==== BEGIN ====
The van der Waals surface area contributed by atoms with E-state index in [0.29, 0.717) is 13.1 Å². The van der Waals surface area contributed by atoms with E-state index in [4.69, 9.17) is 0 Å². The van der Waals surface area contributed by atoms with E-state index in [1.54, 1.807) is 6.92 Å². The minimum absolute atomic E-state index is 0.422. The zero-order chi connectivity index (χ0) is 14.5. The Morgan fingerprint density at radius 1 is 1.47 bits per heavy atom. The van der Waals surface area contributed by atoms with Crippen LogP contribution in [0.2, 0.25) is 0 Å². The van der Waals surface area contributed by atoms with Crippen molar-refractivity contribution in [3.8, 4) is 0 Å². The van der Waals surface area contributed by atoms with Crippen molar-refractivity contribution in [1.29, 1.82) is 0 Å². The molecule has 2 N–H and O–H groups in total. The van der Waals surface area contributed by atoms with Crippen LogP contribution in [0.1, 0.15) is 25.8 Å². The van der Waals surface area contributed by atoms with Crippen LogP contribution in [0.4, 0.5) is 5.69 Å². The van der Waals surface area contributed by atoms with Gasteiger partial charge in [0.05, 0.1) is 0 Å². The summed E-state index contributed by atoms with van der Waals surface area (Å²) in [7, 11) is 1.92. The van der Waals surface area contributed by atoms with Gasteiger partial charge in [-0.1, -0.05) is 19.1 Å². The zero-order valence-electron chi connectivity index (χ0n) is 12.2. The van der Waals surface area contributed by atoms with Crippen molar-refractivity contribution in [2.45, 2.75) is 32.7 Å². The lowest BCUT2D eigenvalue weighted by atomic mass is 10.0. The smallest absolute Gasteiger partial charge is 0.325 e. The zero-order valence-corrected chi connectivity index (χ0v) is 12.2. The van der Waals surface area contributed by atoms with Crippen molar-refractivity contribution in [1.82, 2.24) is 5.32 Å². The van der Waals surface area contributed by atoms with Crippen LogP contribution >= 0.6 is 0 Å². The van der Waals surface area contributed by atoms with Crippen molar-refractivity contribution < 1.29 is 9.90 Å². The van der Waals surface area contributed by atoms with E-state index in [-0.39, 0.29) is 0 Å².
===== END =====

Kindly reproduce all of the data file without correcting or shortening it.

The van der Waals surface area contributed by atoms with E-state index in [0.29, 0.717) is 13.1 Å². The van der Waals surface area contributed by atoms with E-state index in [4.69, 9.17) is 0 Å². The van der Waals surface area contributed by atoms with E-state index in [1.54, 1.807) is 6.92 Å². The minimum absolute atomic E-state index is 0.422. The zero-order chi connectivity index (χ0) is 14.5. The Morgan fingerprint density at radius 1 is 1.47 bits per heavy atom. The van der Waals surface area contributed by atoms with Crippen LogP contribution in [0.2, 0.25) is 0 Å². The van der Waals surface area contributed by atoms with Crippen molar-refractivity contribution in [3.8, 4) is 0 Å². The van der Waals surface area contributed by atoms with Crippen molar-refractivity contribution in [1.29, 1.82) is 0 Å². The molecule has 2 N–H and O–H groups in total. The van der Waals surface area contributed by atoms with Crippen LogP contribution in [0.1, 0.15) is 25.8 Å². The van der Waals surface area contributed by atoms with Crippen LogP contribution in [0.4, 0.5) is 5.69 Å². The van der Waals surface area contributed by atoms with Gasteiger partial charge in [0.05, 0.1) is 0 Å². The summed E-state index contributed by atoms with van der Waals surface area (Å²) in [7, 11) is 1.92. The van der Waals surface area contributed by atoms with Gasteiger partial charge in [-0.1, -0.05) is 19.1 Å². The zero-order valence-electron chi connectivity index (χ0n) is 12.2. The van der Waals surface area contributed by atoms with Crippen molar-refractivity contribution in [2.45, 2.75) is 32.7 Å². The lowest BCUT2D eigenvalue weighted by atomic mass is 10.0. The smallest absolute Gasteiger partial charge is 0.325 e. The zero-order valence-corrected chi connectivity index (χ0v) is 12.2. The van der Waals surface area contributed by atoms with Crippen molar-refractivity contribution in [1.82, 2.24) is 5.32 Å². The van der Waals surface area contributed by atoms with Crippen LogP contribution >= 0.6 is 0 Å². The van der Waals surface area contributed by atoms with Crippen molar-refractivity contribution < 1.29 is 9.90 Å². The van der Waals surface area contributed by atoms with E-state index in [-0.39, 0.29) is 0 Å².